Retirement Planning Changes – Lot’s of Good News!

As part of the 2023 Consolidated Appropriations Act, the SECURE (Setting Every Community Up for Retirement Enhancement) Act 2.0 was signed into law on December 29, 2022.  The purpose of the act is to provide incentives for retirement savings.  It includes dozens of new provisions impacting businesses and individual retirement savers.

A great feature of many of these provisions is the increased flexibility with retirement funds.  One of our primary purposes in financial planning is to ensure that you have options in the future.  Many of these provisions make it easier to keep your options open.

 

RMDs Delayed until age 75

Required Minimum Distributions, RMDs, the distributions that you are required to take from qualified retirement plans when you reach the specified age, are now delayed until age 75 if you were born in 1960 or later.   Previously, under the first SECURE Act, RMDs were required at age 72. This delay allows your qualified retirement funds to potentially (hopefully) grow for a longer period of time without the headwinds of an annual income tax bill on those funds.

 

New Roth options

Roth contributions to retirement accounts are after-tax contributions, meaning that you do not take a tax deduction for them in the year that you contribute the funds.  However, the funds that you withdraw from your Roth account in retirement are not taxable (subject to some qualifying rules).  This means that the growth in those accounts is never subject to federal income tax*.

There are a few ways to make Roth contributions to your retirement savings including Roth IRAs, Roth 401k and Roth 457 accounts as examples.  However, not all employer plans include Roth accounts.  And, many people cannot contribute directly to Roth IRA accounts because their income is over the limit.  Plus, the limit for IRA contributions is pretty low to be the sole source of retirement savings.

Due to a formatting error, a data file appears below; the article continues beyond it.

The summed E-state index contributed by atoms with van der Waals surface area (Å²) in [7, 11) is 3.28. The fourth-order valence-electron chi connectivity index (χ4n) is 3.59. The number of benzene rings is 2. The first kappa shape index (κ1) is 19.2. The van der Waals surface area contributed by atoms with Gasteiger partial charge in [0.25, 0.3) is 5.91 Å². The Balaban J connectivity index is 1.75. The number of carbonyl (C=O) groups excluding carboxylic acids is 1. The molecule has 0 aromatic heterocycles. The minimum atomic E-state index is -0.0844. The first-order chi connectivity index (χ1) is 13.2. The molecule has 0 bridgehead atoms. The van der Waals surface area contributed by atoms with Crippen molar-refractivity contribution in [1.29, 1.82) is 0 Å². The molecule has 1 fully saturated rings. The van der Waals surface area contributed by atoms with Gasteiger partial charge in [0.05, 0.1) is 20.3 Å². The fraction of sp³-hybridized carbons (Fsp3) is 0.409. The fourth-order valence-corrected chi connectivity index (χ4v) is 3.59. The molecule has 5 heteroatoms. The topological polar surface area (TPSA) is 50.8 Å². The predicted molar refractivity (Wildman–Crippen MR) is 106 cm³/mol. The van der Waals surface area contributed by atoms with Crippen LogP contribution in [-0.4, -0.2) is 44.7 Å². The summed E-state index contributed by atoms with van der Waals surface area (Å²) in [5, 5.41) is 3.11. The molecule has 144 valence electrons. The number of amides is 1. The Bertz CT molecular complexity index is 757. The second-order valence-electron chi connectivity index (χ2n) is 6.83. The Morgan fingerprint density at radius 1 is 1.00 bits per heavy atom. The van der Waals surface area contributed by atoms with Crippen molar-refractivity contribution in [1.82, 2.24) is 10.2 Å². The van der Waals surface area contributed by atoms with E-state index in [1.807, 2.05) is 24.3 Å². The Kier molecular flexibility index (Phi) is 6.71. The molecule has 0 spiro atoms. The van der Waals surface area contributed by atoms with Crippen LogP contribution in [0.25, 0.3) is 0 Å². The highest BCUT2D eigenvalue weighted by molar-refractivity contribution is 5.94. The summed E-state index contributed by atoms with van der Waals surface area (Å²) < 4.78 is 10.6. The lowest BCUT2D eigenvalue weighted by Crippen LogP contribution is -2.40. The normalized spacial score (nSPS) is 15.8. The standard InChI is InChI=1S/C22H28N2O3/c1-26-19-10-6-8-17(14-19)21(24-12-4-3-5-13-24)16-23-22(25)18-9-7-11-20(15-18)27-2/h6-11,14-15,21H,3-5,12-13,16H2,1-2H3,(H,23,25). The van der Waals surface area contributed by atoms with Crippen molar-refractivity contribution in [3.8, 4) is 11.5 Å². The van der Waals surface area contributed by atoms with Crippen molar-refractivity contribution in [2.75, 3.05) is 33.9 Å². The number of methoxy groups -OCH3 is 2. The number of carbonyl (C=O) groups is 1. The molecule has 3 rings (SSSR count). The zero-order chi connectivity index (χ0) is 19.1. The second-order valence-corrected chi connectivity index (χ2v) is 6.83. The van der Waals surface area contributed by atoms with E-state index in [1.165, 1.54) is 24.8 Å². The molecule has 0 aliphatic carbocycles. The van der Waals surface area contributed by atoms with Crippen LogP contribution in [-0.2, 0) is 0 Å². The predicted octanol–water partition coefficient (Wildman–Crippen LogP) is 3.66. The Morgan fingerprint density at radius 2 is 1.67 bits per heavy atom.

SECURE Act 2.0 opens up additional options for retirement savers to build Roth accounts.  First, the act allows employer matching contributions to retirement plans to be designated to Roth accounts.  Prior to the SECURE Act 2.0 all employer contributions were required to be pre-tax contributions. And, for those who have SEP-IRAs or SIMPLE IRAs, Roth contributions are now permitted to these accounts as well.

One of the strange features of qualified employer plans that included a Roth component prior to SECURE Act 2.0 is that RMDs were required from the Roth component of those plans even though RMDs were not required from Roth IRAs.  One of the provisions of the new act eliminates the requirement to take RMDs from your employer plan Roth accounts.

 

Not all provisions of the act are effective right away.  And, these changes came about quickly so plan providers and custodians will need some time to set up their systems to accommodate these changes.  Also, these new provisions allow for this increased flexibility – they do not require that employers offer these new features.  As an example, even before the first SECURE act, relatively few employers offered Roth components in their 401k plans despite the fact that they were legally permitted.

 

Usual Caveats

While we appreciate the increased flexibility the SECURE Act 2.0 provides, there are still the usual caveats.  Everyone’s situation is unique and should be evaluated individually.  Just like this tax law introduced changes, a future tax law could introduce other changes.  Any tax law changes mean that your plan should be revisited.

*According to the current tax treatment of qualified withdrawals from Roth accounts.